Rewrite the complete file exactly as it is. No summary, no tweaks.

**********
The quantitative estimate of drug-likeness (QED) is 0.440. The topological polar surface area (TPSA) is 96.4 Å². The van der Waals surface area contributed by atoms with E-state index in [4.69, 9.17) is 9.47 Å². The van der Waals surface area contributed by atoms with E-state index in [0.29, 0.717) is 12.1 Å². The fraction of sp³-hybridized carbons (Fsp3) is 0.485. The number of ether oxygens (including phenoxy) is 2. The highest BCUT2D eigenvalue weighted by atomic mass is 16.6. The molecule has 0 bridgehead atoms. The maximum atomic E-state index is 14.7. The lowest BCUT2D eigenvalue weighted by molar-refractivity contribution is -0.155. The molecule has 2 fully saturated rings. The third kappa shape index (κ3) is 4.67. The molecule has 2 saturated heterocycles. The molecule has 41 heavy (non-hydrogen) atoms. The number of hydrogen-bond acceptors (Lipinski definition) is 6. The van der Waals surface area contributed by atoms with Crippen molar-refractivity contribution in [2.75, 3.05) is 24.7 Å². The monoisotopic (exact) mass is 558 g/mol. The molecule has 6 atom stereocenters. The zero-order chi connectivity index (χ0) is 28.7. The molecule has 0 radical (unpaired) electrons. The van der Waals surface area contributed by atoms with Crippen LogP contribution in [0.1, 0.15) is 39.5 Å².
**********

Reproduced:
The quantitative estimate of drug-likeness (QED) is 0.440. The topological polar surface area (TPSA) is 96.4 Å². The van der Waals surface area contributed by atoms with E-state index in [4.69, 9.17) is 9.47 Å². The van der Waals surface area contributed by atoms with E-state index in [0.29, 0.717) is 12.1 Å². The fraction of sp³-hybridized carbons (Fsp3) is 0.485. The number of ether oxygens (including phenoxy) is 2. The highest BCUT2D eigenvalue weighted by atomic mass is 16.6. The molecule has 0 bridgehead atoms. The maximum atomic E-state index is 14.7. The lowest BCUT2D eigenvalue weighted by molar-refractivity contribution is -0.155. The molecule has 2 fully saturated rings. The third kappa shape index (κ3) is 4.67. The molecule has 2 saturated heterocycles. The molecule has 41 heavy (non-hydrogen) atoms. The number of hydrogen-bond acceptors (Lipinski definition) is 6. The van der Waals surface area contributed by atoms with Crippen molar-refractivity contribution in [2.75, 3.05) is 24.7 Å². The monoisotopic (exact) mass is 558 g/mol. The molecule has 6 atom stereocenters. The zero-order chi connectivity index (χ0) is 28.7. The molecule has 0 radical (unpaired) electrons. The van der Waals surface area contributed by atoms with Crippen LogP contribution in [0.1, 0.15) is 39.5 Å².